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Assorted Personal Notations, Essays, and Other Jottings

Posts Tagged ‘international space station

[BLOG] Some Sunday links

  • Bad Astronomy’s Phil Plait notes the first time that an exoplanet, HR 8799e, has been directly observed using optical interferometry.
  • Centauri Dreams notes the possibility, demonstrated by the glimpsing of a circumplanetary disc around exoplanet PDS 70b, that we might be seeing a moon system in formation.
  • The Citizen Science Salon looks what observers in Antarctica are contributing to our wealth of scientific knowledge.
  • The Dragon’s Tales shares links to articles looking at the latest findings on the Precambrian Earth.
  • The Frailest Thing’s L.M. Sacasas writes about his ambivalent response to a Twitter that, by its popularity, undermines the open web.
  • Gizmodo notes that NASA is going to open up the International Space Station to tourists.
  • JSTOR Daily looks at how croquet, upon its introduction in the 19th century United States, was seen as scandalous for the way it allowed men and women to mix freely.
  • Shakezula at Lawyers, Guns and Money notes the unaccountable fondness of at least two Maine Republican legislators for the Confederacy.
  • Marginal Revolution suggests that the economic success of Israel in recent decades is a triumph of neoliberalism.
  • Stephen Ellis at the NYR Daily writes about the gymnastics of Willem de Kooning.
  • Drew Rowsome profiles out comic Brendan D’Souza.
  • Starts With A Bang’s Ethan Siegel looks at the still strange galaxy NGC 1052-DF2, apparently devoid of dark matter.
  • John Scalzi at Whatever shares his theory about a fixed quantity of flavor in strawberries of different sizes.
  • Window on Eurasia looks at a contentious plan for a territorial swap between Armenia and Azerbaijan.

[BLOG] Some Tuesday links

  • Charlie Stross hosts at Antipope another discussion thread examining Brexit.
  • Architectuul takes a look at five overlooked mid-20th century architects.
  • Bad Astronomy shares a satellite photo of auroras at night over the city lights of the Great Lakes basin and something else, too.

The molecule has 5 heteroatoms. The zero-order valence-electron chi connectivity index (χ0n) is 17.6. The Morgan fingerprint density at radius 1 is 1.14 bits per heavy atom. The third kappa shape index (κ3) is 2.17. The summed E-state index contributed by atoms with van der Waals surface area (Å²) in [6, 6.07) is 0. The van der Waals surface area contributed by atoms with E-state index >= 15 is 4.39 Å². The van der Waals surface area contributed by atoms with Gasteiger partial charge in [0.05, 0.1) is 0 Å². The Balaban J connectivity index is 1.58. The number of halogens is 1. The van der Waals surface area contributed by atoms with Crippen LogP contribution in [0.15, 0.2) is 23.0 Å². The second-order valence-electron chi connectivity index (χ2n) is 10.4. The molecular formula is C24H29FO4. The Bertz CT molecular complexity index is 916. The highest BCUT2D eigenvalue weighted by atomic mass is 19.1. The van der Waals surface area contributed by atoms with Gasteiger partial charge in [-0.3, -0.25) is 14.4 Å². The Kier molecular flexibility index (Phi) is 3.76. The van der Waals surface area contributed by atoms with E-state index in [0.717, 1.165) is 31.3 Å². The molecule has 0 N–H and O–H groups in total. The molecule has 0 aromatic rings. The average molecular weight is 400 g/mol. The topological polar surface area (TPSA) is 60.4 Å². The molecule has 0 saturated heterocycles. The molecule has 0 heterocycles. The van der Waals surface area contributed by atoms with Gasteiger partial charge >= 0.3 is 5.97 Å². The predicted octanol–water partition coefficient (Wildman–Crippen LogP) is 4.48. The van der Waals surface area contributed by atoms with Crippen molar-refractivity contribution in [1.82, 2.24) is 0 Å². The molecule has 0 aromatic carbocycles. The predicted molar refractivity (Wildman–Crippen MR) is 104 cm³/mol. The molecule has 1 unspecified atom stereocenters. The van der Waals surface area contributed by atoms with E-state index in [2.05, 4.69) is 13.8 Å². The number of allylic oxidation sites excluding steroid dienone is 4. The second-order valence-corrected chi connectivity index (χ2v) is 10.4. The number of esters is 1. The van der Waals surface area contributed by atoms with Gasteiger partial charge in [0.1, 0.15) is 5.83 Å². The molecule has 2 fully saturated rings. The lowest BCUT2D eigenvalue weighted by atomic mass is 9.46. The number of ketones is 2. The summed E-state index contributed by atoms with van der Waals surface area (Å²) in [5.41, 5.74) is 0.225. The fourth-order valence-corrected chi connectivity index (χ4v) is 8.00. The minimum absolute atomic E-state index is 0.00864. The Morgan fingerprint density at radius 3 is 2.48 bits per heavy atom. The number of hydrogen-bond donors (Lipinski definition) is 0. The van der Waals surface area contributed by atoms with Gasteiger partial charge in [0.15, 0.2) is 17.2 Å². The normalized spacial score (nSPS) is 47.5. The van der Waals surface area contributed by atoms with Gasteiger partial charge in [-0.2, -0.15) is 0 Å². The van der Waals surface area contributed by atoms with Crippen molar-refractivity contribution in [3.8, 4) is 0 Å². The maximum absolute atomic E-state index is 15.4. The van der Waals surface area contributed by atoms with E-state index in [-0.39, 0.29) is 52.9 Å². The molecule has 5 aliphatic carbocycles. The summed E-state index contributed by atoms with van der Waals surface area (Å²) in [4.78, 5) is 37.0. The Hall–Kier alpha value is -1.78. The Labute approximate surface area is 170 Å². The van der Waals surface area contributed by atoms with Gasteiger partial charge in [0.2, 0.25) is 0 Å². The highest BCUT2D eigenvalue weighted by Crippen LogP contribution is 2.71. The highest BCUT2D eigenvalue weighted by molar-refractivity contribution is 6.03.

• The Broadside Blog’s Caitlin Kelly writes about the directions love has taken her, and wonders where it might have taken her readers.
  • Centauri Dreams reports on the Hayabusa 2 impactor on asteroid Ryugu.
  • John Quiggin at Crooked Timber takes issue with the claims of Steven Pinker about nuclear power.
  • D-Brief notes the detection, in remarkable detail, of a brilliant exocomet at Beta Pictoris.
  • The Dragon’s Tales considers the possibility that China might be building a military base in Cambodia.
  • Karen Sternheimer writes at the Everyday Sociology Blog about the importance of small social cues, easily overlookable tough they are.
  • Far Outliers notes the role of Japan’s imperial couple, Akihito and Michiko, in post-war Japan.
  • L.M. Sacasas at The Frailest Thing writes about the potential inadequacy of talking about values.
  • Gizmodo notes a new study suggesting the surprising and potentially dangerous diversity of bacteria present on the International Space Station.
  • Mark Graham shares a link to a paper, and its abstract, examining what might come of the creation of a planetary labour market through the gig economy.
  • Hornet Stories takes a look at Red Ribbon Blues, a 1995 AIDS-themed film starring RuPaul.
  • io9 notes that Guillermo del Toro and Cornelia Funke are co-writing a Pan’s Labyrinth novel scheduled for release later this year.
  • Joe. My. God. notes a new study suggesting 20% of LGBTQ Americans live in rural areas.
  • JSTOR Daily takes a look at the Bluestockings, the grouping of 18th century women in England who were noteworthy scholars and writers.